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NCJ Number: 93635 Find in a Library
Title: Patterns of Violent Juvenile Recidivism
Author(s): E S Piper
Date Published: 1983
Page Count: 433
Type: Thesis/Dissertation
Format: Dissertation/Thesis
Language: English
Country: United States of America
Annotation: This study of patterns of violent offending in a cohort of 2,845 juveniles born in Philadelphia in 1958 and residing in that city between the ages of 10 and 17 found that juvenile violence was relatively rare, but that a core group of serious and persistent offenders existed.
Abstract: Data sources include public and private school records, census tracts, and police records. The study analyzed the characteristics of violent offenders with respect to sex, race, socioeconomic status (SES), and age differences. It also differentiated violent from nonviolent offenders on the basis of sociodemographic factors and criminal career variables and examined offense specialization, career escalation, age at onset of criminal activity, and recidivism in violent juvenile offenders. In summary, violent offenses were committed more often by males than females, nonwhites than whites, and low SES individuals than high SES youths. Whereas robbery was predominantely committed by nonwhite males, aggravated assault was more common among white males and simple assault among females. The study found that 65 percent of the robberies by nonwhite males resulted in no harm to the victim, but many aggravated assaults by white males resulted in serious injury. Only 8.6 percent of the subjects and 38.4 percent of delinquency ever committed a violent offense. The probability of recidivism among violent offenders was almost .80. Most violent offenses and a significant proportion of the nonviolent crimes were committed by nonwhite, low SES, chronic offender males. Violent offenders had a younger average age at onset than nonviolent offenders and a greater mean number of offenses and serious index offenses. No offense specialization was found among violent juveniles, and there was little evidence of escalation in seriousness of their offenses. Tables, codesheets, supplemental information on the study's methodology, the Philadelphia crime codes, approximately 260 referneces, and an index are supplied.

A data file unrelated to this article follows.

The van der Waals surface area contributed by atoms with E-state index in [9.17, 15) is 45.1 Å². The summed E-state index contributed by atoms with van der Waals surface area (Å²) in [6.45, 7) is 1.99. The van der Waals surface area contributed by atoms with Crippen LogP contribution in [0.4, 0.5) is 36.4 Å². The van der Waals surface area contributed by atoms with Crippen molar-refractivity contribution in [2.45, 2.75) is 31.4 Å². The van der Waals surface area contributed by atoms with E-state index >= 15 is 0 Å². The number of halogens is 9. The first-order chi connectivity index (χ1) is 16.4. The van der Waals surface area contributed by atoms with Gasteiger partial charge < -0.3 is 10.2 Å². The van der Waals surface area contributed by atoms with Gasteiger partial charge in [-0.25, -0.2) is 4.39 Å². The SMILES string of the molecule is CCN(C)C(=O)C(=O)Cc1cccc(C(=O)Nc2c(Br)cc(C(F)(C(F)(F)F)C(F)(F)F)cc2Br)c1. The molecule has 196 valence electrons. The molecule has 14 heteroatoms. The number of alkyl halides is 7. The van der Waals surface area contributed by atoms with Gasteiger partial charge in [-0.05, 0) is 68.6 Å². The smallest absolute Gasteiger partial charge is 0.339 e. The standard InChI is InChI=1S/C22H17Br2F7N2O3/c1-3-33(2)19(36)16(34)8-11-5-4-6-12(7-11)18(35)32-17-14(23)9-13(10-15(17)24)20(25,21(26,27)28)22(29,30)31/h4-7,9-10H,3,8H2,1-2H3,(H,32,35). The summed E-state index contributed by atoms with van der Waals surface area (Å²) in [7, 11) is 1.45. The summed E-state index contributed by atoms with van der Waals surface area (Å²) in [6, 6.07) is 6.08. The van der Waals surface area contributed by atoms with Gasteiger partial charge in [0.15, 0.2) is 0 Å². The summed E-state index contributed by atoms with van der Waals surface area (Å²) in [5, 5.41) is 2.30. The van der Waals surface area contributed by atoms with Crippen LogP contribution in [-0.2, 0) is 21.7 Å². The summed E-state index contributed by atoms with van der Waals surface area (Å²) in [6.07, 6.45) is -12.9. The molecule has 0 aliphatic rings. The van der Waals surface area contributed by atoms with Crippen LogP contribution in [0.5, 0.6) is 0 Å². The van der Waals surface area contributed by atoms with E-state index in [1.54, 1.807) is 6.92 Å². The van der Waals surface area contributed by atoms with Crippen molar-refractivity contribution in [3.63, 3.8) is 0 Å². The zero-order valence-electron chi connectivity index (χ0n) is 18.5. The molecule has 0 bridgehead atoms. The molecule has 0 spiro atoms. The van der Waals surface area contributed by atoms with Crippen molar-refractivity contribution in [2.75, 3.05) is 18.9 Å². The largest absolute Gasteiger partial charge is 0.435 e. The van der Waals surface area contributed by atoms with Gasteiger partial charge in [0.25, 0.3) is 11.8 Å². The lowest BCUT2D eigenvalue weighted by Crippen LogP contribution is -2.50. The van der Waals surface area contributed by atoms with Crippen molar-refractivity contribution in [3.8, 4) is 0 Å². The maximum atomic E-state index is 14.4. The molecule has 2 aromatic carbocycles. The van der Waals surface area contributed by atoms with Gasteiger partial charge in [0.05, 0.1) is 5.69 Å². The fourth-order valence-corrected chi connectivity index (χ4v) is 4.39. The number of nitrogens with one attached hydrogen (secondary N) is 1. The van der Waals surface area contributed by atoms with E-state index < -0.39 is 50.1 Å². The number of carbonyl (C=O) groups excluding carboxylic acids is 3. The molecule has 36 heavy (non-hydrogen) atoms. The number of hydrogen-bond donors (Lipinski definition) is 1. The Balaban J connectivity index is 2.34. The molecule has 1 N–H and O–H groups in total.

Index Term(s): Cohort studies; Crime patterns; Recidivism; Violent juvenile offenders
Note: University of Pennsylvania - doctoral dissertation
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